A film is – or should be – more like music than like fiction. It should be a progression of moods and feelings. The theme, what’s behind the emotion, the meaning, all that comes later. — Stanley Kubrick
In honor of the new class of fine filmmakers selected by the film writers of our mothership site, we start with a scene from the movie my colleague, Jason Zingale, accurately selected as Quentin Tarantino‘s most underrated.
Be forewarned that, typically enough for Mr. Tarantino, this scene — which features a brief appearance by the late Tony Curtis via TV — contains lots of NSFW language. In particular, Samuel L. Jackson as murderous arms dealer Ordell Robbie uses enough n-words here that some took umbrage — perhaps because it showed he hadn’t been dissuaded when Denzel Washington gave him a talking to about using the word on the set of 1995’s “Crimson Tide.” One difference: in Tarantino’s earlier films, he has low-life white criminals using the word, possibly accurate but definitely on the edge of acceptability in mainstream films, here he has low-life African-American crooks using the word, more or less de rigeur in the nineties. Personally, I doubt I could justify changing a single word here in any case.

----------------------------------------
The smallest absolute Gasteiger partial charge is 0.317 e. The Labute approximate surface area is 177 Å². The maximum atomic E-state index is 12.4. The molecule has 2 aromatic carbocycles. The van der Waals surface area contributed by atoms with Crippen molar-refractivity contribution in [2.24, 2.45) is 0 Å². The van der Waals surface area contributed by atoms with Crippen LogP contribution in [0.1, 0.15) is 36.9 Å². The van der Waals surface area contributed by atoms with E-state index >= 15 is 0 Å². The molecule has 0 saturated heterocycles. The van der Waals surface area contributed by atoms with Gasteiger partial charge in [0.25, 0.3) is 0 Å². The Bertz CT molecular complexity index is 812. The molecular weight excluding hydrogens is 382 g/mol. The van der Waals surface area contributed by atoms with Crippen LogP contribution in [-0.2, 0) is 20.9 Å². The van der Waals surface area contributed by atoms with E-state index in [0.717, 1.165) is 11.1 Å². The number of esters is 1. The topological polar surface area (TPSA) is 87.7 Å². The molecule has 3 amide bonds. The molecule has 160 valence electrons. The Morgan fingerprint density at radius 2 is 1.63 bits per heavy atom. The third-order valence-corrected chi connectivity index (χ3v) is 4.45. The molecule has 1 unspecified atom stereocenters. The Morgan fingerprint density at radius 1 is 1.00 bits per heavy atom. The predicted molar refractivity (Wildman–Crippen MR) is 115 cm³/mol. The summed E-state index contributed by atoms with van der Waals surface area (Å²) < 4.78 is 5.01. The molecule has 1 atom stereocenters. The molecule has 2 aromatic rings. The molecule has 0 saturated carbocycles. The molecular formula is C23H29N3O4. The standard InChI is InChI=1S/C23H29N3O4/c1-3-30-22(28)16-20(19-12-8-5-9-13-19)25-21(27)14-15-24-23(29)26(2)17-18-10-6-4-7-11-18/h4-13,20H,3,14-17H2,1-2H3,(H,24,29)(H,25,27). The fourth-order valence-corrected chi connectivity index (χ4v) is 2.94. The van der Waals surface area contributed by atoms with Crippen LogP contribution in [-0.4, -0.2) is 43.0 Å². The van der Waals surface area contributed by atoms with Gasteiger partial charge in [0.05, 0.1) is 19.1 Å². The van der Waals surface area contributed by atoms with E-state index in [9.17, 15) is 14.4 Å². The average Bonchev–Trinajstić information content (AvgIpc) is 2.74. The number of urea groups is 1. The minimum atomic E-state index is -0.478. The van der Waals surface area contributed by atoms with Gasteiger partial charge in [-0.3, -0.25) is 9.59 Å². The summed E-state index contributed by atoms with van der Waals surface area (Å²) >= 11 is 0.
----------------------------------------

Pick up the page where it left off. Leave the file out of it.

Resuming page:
Come to think of it, I don’t think there’s been a single n-word in a Tarantino film since 97’s “Jackie Brown.” Denzel Washington, however, did use the word repeatedly (though with an “a” instead of an “er” on the end) as an unsavory copper, and won an Oscar for it, in 2001’s “Training Day.”